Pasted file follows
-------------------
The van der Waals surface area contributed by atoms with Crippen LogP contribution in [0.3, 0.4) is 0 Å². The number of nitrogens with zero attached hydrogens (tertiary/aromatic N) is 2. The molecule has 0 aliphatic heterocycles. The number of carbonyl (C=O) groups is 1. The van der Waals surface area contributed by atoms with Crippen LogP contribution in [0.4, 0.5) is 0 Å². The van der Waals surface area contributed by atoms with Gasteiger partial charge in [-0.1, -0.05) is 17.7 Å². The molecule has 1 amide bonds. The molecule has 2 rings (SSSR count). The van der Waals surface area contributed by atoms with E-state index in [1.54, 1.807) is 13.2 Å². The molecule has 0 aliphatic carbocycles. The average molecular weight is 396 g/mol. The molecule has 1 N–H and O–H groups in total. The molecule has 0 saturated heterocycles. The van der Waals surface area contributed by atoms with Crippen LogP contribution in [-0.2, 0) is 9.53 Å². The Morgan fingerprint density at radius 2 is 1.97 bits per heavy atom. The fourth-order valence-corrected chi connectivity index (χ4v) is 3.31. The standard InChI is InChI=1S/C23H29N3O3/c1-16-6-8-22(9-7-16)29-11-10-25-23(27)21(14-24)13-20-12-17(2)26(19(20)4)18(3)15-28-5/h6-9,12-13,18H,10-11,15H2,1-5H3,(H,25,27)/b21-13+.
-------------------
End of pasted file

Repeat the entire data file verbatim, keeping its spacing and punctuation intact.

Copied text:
The van der Waals surface area contributed by atoms with Crippen LogP contribution in [0.3, 0.4) is 0 Å². The number of nitrogens with zero attached hydrogens (tertiary/aromatic N) is 2. The molecule has 0 aliphatic heterocycles. The number of carbonyl (C=O) groups is 1. The van der Waals surface area contributed by atoms with Crippen LogP contribution in [0.4, 0.5) is 0 Å². The van der Waals surface area contributed by atoms with Gasteiger partial charge in [-0.1, -0.05) is 17.7 Å². The molecule has 1 amide bonds. The molecule has 2 rings (SSSR count). The van der Waals surface area contributed by atoms with E-state index in [1.54, 1.807) is 13.2 Å². The molecule has 0 aliphatic carbocycles. The average molecular weight is 396 g/mol. The molecule has 1 N–H and O–H groups in total. The molecule has 0 saturated heterocycles. The van der Waals surface area contributed by atoms with Crippen LogP contribution in [-0.2, 0) is 9.53 Å². The Morgan fingerprint density at radius 2 is 1.97 bits per heavy atom. The fourth-order valence-corrected chi connectivity index (χ4v) is 3.31. The standard InChI is InChI=1S/C23H29N3O3/c1-16-6-8-22(9-7-16)29-11-10-25-23(27)21(14-24)13-20-12-17(2)26(19(20)4)18(3)15-28-5/h6-9,12-13,18H,10-11,15H2,1-5H3,(H,25,27)/b21-13+.